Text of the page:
The sails on you boat are small enough to be manageable. It will be easier to change between jib and genoa if you stay with hanked on sails, and it will perform better. I had a 31' tri with hanked on sails and loved it. I could leave one sail hanked on in a bag ready to hoist the minute the flying sail came down. The tramps will give you plenty of secure room to make timely sail changes.



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Old 23-03-2019, 03:15   #9
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Re: RF vs Hanked on on a 24ft tri

I have been out in my Klis3 a couple of times now and managed to not do anything too embarrassing.Although I should cut down on the swearing as you know how sound can travel.

Being new to multihulls and sailing in general I am struck by how much I dont know. About a lot of things but more pressing is the science of sail shape and what the hell is actually going up there.And when I should do what which brings me to inquire does anyone have any suggestions of books I should be reading at this time.

I am no racer but I am sure any multihull owner would confess that we all just want to go FAST
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Old 23-03-2019, 04:51   #10
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Re: RF vs Hanked on on a 24ft tri

You can still change sails, even on a furler, so why not go with one. Jamming is normally only an issue in heavy conditions, when the design parameters of the furler have been exceeded.

Furled sails do not set well, but maybe not so much an issue on a multihull, as there are limits to the efficient pointing ability?
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Old 23-03-2019, 08:59   #11
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Re: RF vs Hanked on on a 24ft tri

Put the sails in sausage bags and leave them on deck. You can drop one sail and put it in the bag and then just pull out the other out of the other bag. Sausage bags are as long as the intended sail so there is no folding. It can be a pretty quick changeover.
Tie the bags off to something because they will want to blow away when empty. Don't ask me how I know this.
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Old 24-03-2019, 19:06   #12
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Re: RF vs Hanked on on a 24ft tri

OP; Do you have crew or are you single handing ?

MartinR, I would have thought heavy conditions is precisely the time you want it working smoothly.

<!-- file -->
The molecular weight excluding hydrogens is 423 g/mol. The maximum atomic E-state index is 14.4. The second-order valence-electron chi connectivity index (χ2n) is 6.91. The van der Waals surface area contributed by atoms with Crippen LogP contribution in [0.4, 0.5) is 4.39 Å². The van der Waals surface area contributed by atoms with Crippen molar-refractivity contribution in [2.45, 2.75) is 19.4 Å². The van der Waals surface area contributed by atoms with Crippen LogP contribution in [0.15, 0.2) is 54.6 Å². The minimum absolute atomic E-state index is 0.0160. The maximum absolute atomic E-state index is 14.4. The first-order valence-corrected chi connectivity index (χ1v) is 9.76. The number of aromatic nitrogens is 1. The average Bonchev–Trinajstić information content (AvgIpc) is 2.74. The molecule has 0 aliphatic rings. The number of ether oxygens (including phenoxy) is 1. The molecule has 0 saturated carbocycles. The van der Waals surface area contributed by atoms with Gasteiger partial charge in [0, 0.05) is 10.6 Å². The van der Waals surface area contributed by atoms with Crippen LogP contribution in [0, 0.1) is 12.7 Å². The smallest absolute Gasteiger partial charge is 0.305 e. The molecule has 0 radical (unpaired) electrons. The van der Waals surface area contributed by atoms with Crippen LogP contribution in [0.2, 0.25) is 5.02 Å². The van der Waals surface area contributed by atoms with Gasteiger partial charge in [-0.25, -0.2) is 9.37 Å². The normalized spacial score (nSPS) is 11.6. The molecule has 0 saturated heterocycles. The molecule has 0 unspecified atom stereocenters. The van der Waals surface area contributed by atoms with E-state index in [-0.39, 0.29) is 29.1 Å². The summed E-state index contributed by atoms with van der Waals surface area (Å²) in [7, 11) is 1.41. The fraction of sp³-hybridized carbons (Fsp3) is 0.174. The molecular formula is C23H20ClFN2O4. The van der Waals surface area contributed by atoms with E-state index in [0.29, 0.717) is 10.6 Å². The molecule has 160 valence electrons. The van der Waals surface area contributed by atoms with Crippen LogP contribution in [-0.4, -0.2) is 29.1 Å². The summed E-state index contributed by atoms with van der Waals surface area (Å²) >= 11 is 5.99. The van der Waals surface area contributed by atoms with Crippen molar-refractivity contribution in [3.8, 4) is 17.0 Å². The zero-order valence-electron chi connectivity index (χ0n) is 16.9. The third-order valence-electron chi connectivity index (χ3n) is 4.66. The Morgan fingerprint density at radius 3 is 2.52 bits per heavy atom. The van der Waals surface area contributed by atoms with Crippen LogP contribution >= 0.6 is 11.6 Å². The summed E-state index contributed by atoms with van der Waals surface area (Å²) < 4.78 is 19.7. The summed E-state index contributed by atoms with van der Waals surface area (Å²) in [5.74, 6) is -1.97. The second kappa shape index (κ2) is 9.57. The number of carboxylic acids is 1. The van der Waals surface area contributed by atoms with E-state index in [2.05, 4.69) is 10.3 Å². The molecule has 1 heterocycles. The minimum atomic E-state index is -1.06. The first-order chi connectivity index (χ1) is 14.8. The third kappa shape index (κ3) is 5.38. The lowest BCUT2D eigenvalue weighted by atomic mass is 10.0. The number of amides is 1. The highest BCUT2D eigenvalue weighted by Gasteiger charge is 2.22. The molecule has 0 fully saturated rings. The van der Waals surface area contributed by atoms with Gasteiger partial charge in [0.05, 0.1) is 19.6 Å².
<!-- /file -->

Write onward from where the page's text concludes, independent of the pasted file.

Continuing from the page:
Efficient pointing ability ? The greatest "issue" effecting a multihulls pointing ability is apparent wind, when you are fast pointing goes down but vmg goes up.
Slow boats point high.
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Old 24-03-2019, 22:42   #13
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Re: RF vs Hanked on on a 24ft tri

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OP; Do you have crew or are you single handing ?

MartinR, I would have thought heavy conditions is precisely the time you want it working smoothly.

Efficient pointing ability ? The greatest "issue" effecting a multihulls pointing ability is apparent wind, when you are fast pointing goes down but vmg goes up.
Slow boats point high.
Single handing and thanks for the tip ,so the faster I go I will bear off slightly.
Noticed a definate exceleration when the lee float lifts a little.I hit 5.4kts yesterday

I am liking the hanked on sails at the moment ,enjoy them working well when I get it right.
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Old 24-03-2019, 23:36   #14
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Re: RF vs Hanked on on a 24ft tri

Headonz;
Yes, bare away slightly.
Look at the Americas Cup catamarans, even “downwind” they are sheeted in and on the breeze as apparent is so high.
Get some telltales for your sails and then you can either steer to the telltales or trim sails to the breeze and always be sailing efficiently.
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Old 25-03-2019, 02:24   #15
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Re: RF vs Hanked on on a 24ft tri

Racing cats point rather high. I have sailed Tornadoes, but when you bear off a little bit, things become more fun. It seems to me the reason most cruising multihulls do not do well upwind is simply windage.

On my iceboat, the main is sheeted more or less midships, independent of wind angle. Ice boats are like racing multihulls, but more extreme.

You should be able to do much more than 5.4 knots, even in light winds, if you get the trim right.